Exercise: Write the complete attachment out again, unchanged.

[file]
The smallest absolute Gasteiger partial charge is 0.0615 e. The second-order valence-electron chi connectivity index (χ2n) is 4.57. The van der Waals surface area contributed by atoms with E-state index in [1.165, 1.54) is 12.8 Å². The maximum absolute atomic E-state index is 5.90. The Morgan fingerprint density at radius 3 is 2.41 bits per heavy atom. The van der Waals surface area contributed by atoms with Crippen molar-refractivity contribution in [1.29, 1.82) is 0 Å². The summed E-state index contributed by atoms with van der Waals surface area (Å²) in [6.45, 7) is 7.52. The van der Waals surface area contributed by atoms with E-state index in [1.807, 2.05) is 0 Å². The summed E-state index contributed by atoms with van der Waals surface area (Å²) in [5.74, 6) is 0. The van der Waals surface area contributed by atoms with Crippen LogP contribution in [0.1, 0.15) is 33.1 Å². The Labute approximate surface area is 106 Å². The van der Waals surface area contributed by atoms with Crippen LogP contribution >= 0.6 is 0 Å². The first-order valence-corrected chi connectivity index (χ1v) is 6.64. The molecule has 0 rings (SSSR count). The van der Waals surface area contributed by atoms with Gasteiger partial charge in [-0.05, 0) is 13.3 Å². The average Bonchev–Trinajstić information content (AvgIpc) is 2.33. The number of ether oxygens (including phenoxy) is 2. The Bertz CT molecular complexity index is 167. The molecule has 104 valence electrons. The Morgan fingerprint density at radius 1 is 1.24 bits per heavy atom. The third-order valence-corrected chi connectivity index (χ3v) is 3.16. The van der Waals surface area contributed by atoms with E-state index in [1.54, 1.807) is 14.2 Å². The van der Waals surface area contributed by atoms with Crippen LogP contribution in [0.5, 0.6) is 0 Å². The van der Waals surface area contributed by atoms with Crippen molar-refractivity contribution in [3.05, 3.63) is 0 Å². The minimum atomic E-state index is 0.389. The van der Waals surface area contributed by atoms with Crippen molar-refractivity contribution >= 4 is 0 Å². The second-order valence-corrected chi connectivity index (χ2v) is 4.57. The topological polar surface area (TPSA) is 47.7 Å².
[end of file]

The smallest absolute Gasteiger partial charge is 0.0615 e. The second-order valence-electron chi connectivity index (χ2n) is 4.57. The van der Waals surface area contributed by atoms with E-state index in [1.165, 1.54) is 12.8 Å². The maximum absolute atomic E-state index is 5.90. The Morgan fingerprint density at radius 3 is 2.41 bits per heavy atom. The van der Waals surface area contributed by atoms with Crippen molar-refractivity contribution in [1.29, 1.82) is 0 Å². The summed E-state index contributed by atoms with van der Waals surface area (Å²) in [6.45, 7) is 7.52. The van der Waals surface area contributed by atoms with E-state index in [1.807, 2.05) is 0 Å². The summed E-state index contributed by atoms with van der Waals surface area (Å²) in [5.74, 6) is 0. The van der Waals surface area contributed by atoms with Crippen LogP contribution in [0.1, 0.15) is 33.1 Å². The Labute approximate surface area is 106 Å². The van der Waals surface area contributed by atoms with Crippen LogP contribution >= 0.6 is 0 Å². The first-order valence-corrected chi connectivity index (χ1v) is 6.64. The molecule has 0 rings (SSSR count). The van der Waals surface area contributed by atoms with Gasteiger partial charge in [-0.05, 0) is 13.3 Å². The average Bonchev–Trinajstić information content (AvgIpc) is 2.33. The number of ether oxygens (including phenoxy) is 2. The Bertz CT molecular complexity index is 167. The molecule has 104 valence electrons. The Morgan fingerprint density at radius 1 is 1.24 bits per heavy atom. The third-order valence-corrected chi connectivity index (χ3v) is 3.16. The van der Waals surface area contributed by atoms with E-state index in [1.54, 1.807) is 14.2 Å². The van der Waals surface area contributed by atoms with Crippen LogP contribution in [0.5, 0.6) is 0 Å². The van der Waals surface area contributed by atoms with Crippen molar-refractivity contribution in [3.05, 3.63) is 0 Å². The minimum atomic E-state index is 0.389. The van der Waals surface area contributed by atoms with Crippen molar-refractivity contribution >= 4 is 0 Å². The second-order valence-corrected chi connectivity index (χ2v) is 4.57. The topological polar surface area (TPSA) is 47.7 Å².